Quinn Stearns: And so, we do have to figure out lots of ways to authenticate and prove ownership over the personal information that triggers this request, which I think is pretty generically tricky.
Tara Aida: Yeah. And one thing to note is that in our historical worldview, we only ever had offline data coming in and anonymous IDs going out. When you think about returning and generating access requests, we’re actually returning very sensitive, identifiable information back to the consumer. So the level of authentication and accuracy needs to be high, very high.
Quinn Stearns: Okay. So once we’ve received the IDLS that represent these people in our systems, we need to go convert these people into concepts that other teams can understand. So lots of teams store state at LiveRamp. Some of them store them in terms of the RampIDs themselves but other teams might store state on the basis of, say, a partner’s online identifier, all this targetable information, or maybe just a different… We have lots of different encodings of RampIDs.
Quinn Stearns: So we need to translate this input information into information that’s useful to communicate with other teams. This is a big data inventory conversation that we have to have with all these teams. So maybe with the data access team that holds the segment information, we maybe are going to be converting this to online identifiers, and some particular partner’s cookies and those are the forms of data that they hold state on. This is going to allow them to execute their access request.
Quinn Stearns: So this is the next point where we pass this data on to other engineering teams. In here there’s several examples of who we might be passing it onto, but data science. We have data science teams that aggregate all this information, in terms of identity and links and online identifiers. Pixel serving, which is collecting the information in the first place and LiveRamp TV, which is using it for a specific business purpose.
Quinn Stearns: These all might be different forms of identifiers that we’re passing on. And I think yeah, again, this is something you’re going to see in a lot of places where a lot of teams have technical reasons for storing information on the basis of different identifiers. So coming up with that shared language of, how do we talk about what represents a person in terms of lots of different identifiers is a pretty critical part of this process.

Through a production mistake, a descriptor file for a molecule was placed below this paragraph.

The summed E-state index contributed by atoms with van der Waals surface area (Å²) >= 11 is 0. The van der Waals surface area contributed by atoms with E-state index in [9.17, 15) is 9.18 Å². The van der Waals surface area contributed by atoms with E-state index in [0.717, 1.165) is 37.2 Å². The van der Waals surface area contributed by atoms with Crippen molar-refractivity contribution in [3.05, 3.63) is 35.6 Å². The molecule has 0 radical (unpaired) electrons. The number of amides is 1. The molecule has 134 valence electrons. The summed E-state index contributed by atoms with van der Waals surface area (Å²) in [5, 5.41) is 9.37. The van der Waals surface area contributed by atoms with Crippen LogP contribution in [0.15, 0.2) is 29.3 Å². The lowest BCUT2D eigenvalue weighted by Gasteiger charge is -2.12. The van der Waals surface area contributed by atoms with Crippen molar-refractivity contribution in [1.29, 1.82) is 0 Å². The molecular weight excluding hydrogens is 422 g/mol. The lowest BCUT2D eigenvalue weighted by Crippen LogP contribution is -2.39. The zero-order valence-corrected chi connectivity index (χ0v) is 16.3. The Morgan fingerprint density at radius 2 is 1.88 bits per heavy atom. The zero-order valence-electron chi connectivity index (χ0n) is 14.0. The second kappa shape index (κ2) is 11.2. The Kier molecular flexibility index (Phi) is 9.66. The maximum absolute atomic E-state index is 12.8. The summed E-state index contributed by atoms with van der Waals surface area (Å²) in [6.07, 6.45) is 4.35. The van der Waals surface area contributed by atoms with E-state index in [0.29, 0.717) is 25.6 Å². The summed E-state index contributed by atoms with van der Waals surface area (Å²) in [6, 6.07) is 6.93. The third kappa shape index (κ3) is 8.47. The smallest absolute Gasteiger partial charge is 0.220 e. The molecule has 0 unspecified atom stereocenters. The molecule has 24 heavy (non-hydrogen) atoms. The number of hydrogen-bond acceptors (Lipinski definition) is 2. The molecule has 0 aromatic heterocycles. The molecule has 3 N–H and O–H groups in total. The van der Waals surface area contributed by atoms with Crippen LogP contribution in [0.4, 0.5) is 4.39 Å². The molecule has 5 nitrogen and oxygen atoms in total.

Quinn Stearns: So once we’ve received information back from these teams that we’ve passed these identifiers to, we need to consolidate it and send it back to consumer. And this is yet another point of great technical challenge because, again, we’re converting data in the language of scale to data in the language of humans.
Quinn Stearns: So a lot of this information is not really going to make sense to a person at first blush. If you give somebody a dump of all the cookies or whatever that they might own, that’s not really particularly meaningful. So contextualizing this information ends up becoming a big challenge, and what we seek to do is talk about at a high level, what do each of these data elements really represent and how can you understand them and make a consent decision on the basis of them?
Tara Aida: Right. And so, I think there are two pieces to this. One is getting the data back from each engineering team and packaging it and sending it to the consumer. Another really big part of this was working closely with both data ethics and engineering to come up with explanatory docs that basically try to explain all of the concepts, our products, our use cases, at a high level. And this is somewhere where we’re going beyond what’s the minimum requirements for the law, but something that we think is in the spirit of the law.
Tara Aida: Cool. And then, we just wanted to end with a looking forward slide thinking about what’s next. In many ways, January 1 was this big deadline for our team that we were working towards over the past couple of years, but in a lot of ways it’s only just started now.
Tara Aida: So a couple of the things that we’re looking forward to: One, we’re looking into the IAB consent string proposal that’s been put out. I think that one of the things that we’ve struggled with and worked on is, how do we accept consent decisions, opt-outs and deletions from our partners and how do we pass that down?
Tara Aida: Right now it’s a really complicated process because everyone’s pushing and pulling requests in their own way and it would be great if we could have some standardization here.
Tara Aida: Second, we’re looking at the finalized regulations from the AG (attorney general), which still haven’t been pushed out. We’ve seen the proposal. There were actually a lot of material changes in that. So that’s something that we’re working towards as well.
Tara Aida: And then, the last thing is just keeping an eye on all of the different legislation that’s being written right now and proposed, both at a state level and a federal level. There’s a CCPA 2.0 ballot initiative that’s out right now. So that might be passed. And there’s talks of federal legislation as well.
Quinn Stearns: Yeah, I think that there’s also this more generic piece of this idea that it changes the way our engineering teams have to do work pretty fundamentally. We thought that we were going to have all these great stable workflows and, of course, they require active maintenance and the way we design things is always going to have to account for this regulation.
Quinn Stearns: So where we could leave out pieces of the problem, how do we individually address records for consumers? That’s just not true anymore. And so, a big part of what we’re trying to do is feel our way through that problem and understand, how do we help our engineering teams come to a decision and write effective systems that account for this new regulation and many of the regulations that have yet to come. So this is another big thing that we’re going to be working for next. That’s the rest of the CCPA journey.
Tara Aida: Cool. And I think we have about five minutes left. If there’s any Q&A, we’re happy to talk through it.
Audience Question: So I’m asking you guys to have a whole bunch of identifiers for data, and then individual. What do you do when they conflict on the information about opt-out and opt-in, and does that happen all the time? Is that simple to resolve?